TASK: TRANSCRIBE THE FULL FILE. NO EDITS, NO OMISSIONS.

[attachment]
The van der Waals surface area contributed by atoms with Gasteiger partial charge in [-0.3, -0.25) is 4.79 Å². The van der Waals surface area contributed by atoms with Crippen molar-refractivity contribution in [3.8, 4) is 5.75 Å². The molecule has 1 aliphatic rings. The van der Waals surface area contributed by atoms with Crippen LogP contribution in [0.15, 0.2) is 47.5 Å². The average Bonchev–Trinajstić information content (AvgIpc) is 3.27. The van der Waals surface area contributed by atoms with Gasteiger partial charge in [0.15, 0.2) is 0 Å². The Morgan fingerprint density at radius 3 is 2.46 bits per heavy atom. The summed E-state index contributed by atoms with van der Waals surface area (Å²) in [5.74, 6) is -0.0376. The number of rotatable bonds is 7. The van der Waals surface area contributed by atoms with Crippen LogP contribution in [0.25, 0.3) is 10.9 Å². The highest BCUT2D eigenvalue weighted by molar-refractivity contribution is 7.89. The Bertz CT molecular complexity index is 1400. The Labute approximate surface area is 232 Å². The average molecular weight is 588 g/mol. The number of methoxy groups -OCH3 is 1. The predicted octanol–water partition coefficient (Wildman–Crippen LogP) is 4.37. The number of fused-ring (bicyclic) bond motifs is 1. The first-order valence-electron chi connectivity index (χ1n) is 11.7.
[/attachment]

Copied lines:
The van der Waals surface area contributed by atoms with Gasteiger partial charge in [-0.3, -0.25) is 4.79 Å². The van der Waals surface area contributed by atoms with Crippen molar-refractivity contribution in [3.8, 4) is 5.75 Å². The molecule has 1 aliphatic rings. The van der Waals surface area contributed by atoms with Crippen LogP contribution in [0.15, 0.2) is 47.5 Å². The average Bonchev–Trinajstić information content (AvgIpc) is 3.27. The van der Waals surface area contributed by atoms with Gasteiger partial charge in [0.15, 0.2) is 0 Å². The Morgan fingerprint density at radius 3 is 2.46 bits per heavy atom. The summed E-state index contributed by atoms with van der Waals surface area (Å²) in [5.74, 6) is -0.0376. The number of rotatable bonds is 7. The van der Waals surface area contributed by atoms with Crippen LogP contribution in [0.25, 0.3) is 10.9 Å². The highest BCUT2D eigenvalue weighted by molar-refractivity contribution is 7.89. The Bertz CT molecular complexity index is 1400. The Labute approximate surface area is 232 Å². The average molecular weight is 588 g/mol. The number of methoxy groups -OCH3 is 1. The predicted octanol–water partition coefficient (Wildman–Crippen LogP) is 4.37. The number of fused-ring (bicyclic) bond motifs is 1. The first-order valence-electron chi connectivity index (χ1n) is 11.7.